Shrewsbury river pollution protestors to cause stink ahead of water boss's talk

River pollution protestors are aiming to cause a stink at a demonstration outside Shirehall on Monday night - as a water company boss prepares to address Shrewsbury Town Council.

Up Sewage Creek campaigners unhappy about sewage being discharged into the River Severn
Up Sewage Creek campaigners unhappy about sewage being discharged into the River Severn

Campaigners from Up Sewage Creek are due to be waiting outside in "poo hats" and other regalia ahead of a meeting, at which Severn Trent managing director James Jesic will discuss issues affecting the River Severn in Shrewsbury.

The protest group has been campaigning against the issue of raw sewage being dumped in the River Severn since late last year. They have held demonstrations including a march along the river in which they banged drums and carried placards with slogans including 'Stop the Poonami'.

After that protest, Claire Kirby, a spokesperson for the group, said: “As Shrewsbury residents, we’re fed up of seeing our beautiful river, and the footpaths around it, ruined by human excrement and sanitary waste.

"The Severn is the jewel in Shrewsbury’s crown and loads of people, including children, swim, canoe and paddleboard on it. So why are we letting Severn Trent Water treat it like a toilet? Since privatisation in 1991, water company shareholders have made £57 billion in dividends, while failing to fix our Victorian sewer system. We have had enough."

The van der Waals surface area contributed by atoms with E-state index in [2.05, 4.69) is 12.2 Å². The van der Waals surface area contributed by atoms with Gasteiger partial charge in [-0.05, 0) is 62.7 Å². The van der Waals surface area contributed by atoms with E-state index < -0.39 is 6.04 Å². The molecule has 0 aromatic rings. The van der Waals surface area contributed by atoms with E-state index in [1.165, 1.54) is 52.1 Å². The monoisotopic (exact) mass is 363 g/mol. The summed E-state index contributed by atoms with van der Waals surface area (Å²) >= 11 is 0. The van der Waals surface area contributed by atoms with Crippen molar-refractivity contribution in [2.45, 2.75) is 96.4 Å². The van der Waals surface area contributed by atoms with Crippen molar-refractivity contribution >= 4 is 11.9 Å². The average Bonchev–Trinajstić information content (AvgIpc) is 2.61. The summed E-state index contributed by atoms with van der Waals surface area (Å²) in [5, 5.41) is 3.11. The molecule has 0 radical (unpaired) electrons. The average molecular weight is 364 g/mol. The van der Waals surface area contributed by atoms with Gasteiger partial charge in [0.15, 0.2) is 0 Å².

Mr Jesic has prepared a presentation in which he will tell councillors and others in attendance that rivers are improving overall, but "we need to ramp up the pace".

He will tell the meeting that the water sector has cut serious pollution by 90 per cent in the last 30 years, but there are still too few rivers with "good" status regarding pollution.

Severn Trent says its plans to improve rivers involves £12bn investment in improving the overall sewerage system and £566m to alleviate flooding.

Among ways "we can all play our part" in helping clean up rivers, Mr Jesic will say, is making sure new housing developments are water efficient, supporting regenerative farming, banning sewer-blocking plastic wet wipes, and promoting sustainable drainage for roads. He will also explain why the River Severn has "bad" and "moderate" ratings in some areas of Shrewsbury.

The town council meeting starts at 6pm.

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